An Act or just acting?

An Act or just acting?

Hunting for stowaways, ORCA stealthily approaches, searching silently for migrants. Children and adults wait in anticipation as the cold uninvited saline air enshrouds the skin. On the horizon, the recognisable back of a porpoise breaches the water.

ORCA wildlife officers are the onboard experts. A marine conservation charity dedicated to forging links between people and the sea, they offer presentations on the ecology of the seas around Britain, climate change and marine conservation issues. ORCA are present on various ferry crossings engaging passengers to survey for whales, porpoises, dolphins and migrating birds. Making an otherwise uneventful sea crossing, more enjoyable.

The Marine and Coastal Access Bill received Royal Assent on 12th November 2009 and is now an Act of parliament and Law. It has taken nearly a decade of campaigning by MCS (Marine Conservation Society), RSPB (Royal Society for the Protection of Birds), WWF (World Wildlife Fund) and TWT (The Wildlife Trusts) to finally get it through. England is the only country in the world to have a successful marine protection legislation. Environment Secretary Hilary Benn added “We know that our blue spaces face the same pressures from climate change as our green spaces – we just can’t see it. The Marine Conservation Zones created by this groundbreaking Act will therefore recognise that the wildlife and habitats in our seas are just as important as those on the land.”

Natural England will oversee both the new zones, which will allow for greater protection for endangered and rare species and a single coastal path around England to ensure better access for all. The new Marine Management Organisation in Newcastle will take responsibility for enforcing environmental laws and will ensure marine planning applications like offshore renewable energy plants legally conform.

Kathryn Driscoll, ORCA wildlife Officer aboard the Harwich – Esberg sailing welcomes the new legislation ” …at last our stake in the future protection of our seas and its marine life has been recognised. By 2012 a network of Marine Reserves are to be put into place around our coastline.”

ORCA offer unique mini wildlife cruises to places like FanØ. In the Wadden Sea national park, a UNESCO world heritage site, the island is surrounded by intertidal mud flats. Covering 16km by 5km it provides refuge to between 6-12 million migrating birds yearly, including many endangered and rare species. Boasting a diverse range of natural habitat, birds from Canada and Siberia also flock to the ‘all you can eat buffet’. To the South, a miles’ walk out from the shore colonies of Common and Grey seals are found.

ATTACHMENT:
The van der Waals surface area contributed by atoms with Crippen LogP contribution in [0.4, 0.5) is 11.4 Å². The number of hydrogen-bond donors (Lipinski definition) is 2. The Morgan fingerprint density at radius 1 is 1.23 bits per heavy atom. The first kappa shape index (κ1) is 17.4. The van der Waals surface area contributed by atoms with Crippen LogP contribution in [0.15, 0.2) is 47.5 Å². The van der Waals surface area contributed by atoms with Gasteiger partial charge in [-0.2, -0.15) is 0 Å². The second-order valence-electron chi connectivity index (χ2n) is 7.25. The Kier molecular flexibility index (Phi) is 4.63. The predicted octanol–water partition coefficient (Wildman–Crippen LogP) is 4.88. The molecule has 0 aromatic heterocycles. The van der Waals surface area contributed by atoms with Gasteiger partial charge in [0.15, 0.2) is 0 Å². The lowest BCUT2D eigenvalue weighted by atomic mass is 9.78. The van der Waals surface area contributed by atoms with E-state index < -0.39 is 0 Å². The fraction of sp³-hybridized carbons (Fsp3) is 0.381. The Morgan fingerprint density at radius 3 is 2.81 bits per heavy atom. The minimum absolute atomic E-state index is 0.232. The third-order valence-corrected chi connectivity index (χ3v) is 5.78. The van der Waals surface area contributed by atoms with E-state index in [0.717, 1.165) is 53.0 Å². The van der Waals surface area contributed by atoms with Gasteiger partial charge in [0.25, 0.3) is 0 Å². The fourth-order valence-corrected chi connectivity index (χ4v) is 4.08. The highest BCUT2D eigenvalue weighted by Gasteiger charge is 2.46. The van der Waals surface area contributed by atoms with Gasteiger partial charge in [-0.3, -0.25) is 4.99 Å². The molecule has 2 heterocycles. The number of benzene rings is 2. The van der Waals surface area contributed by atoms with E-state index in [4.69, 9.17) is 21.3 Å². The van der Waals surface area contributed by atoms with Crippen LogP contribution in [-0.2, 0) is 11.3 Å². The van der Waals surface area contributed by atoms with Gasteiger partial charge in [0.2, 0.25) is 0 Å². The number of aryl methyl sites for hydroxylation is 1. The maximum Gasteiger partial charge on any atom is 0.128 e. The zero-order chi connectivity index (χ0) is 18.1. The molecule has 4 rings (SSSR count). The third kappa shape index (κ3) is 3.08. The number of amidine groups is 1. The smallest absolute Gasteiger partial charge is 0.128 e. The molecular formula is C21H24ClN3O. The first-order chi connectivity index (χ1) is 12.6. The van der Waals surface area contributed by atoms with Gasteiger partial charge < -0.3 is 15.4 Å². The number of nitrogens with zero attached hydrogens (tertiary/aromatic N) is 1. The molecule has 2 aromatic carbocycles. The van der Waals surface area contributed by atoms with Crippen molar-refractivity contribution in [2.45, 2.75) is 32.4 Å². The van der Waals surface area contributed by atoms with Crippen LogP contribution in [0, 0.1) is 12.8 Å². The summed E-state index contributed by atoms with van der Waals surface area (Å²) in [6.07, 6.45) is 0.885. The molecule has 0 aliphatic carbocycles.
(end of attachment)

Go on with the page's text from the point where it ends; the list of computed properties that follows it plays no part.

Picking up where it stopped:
With pressure now on to designate areas for protection, the role of the trained volunteer becomes increasingly valuable. Marine survey training is available from ORCA for anyone interested in contributing to protecting this environment. Without volunteer engagement from the Trusts and Conservation groups the new Act would not have been passed. Kathryn continues “ORCA shares data on whales and dolphins distribution and abundance, collected by its volunteer survey team, to help inform these kind of decisions”.

As the government strives to use marine wind farms as alternative renewable energy sources the environmental consequences are yet to be quantified. Artificial reef systems created by alien structures will afford marine life valuable breeding and nursing areas. Environmental protection must now be given to these offshore habitats. By enforcing suitable ‘no fish’ radii, species will be allowed to mature.

On land, under the Wildlife and Countryside Act wildlife crimes are under policed. With only 9 police officers nationally, the question arises whether the new Marine and Coastal Access Act will befall the same fate.

More about ORCA here.


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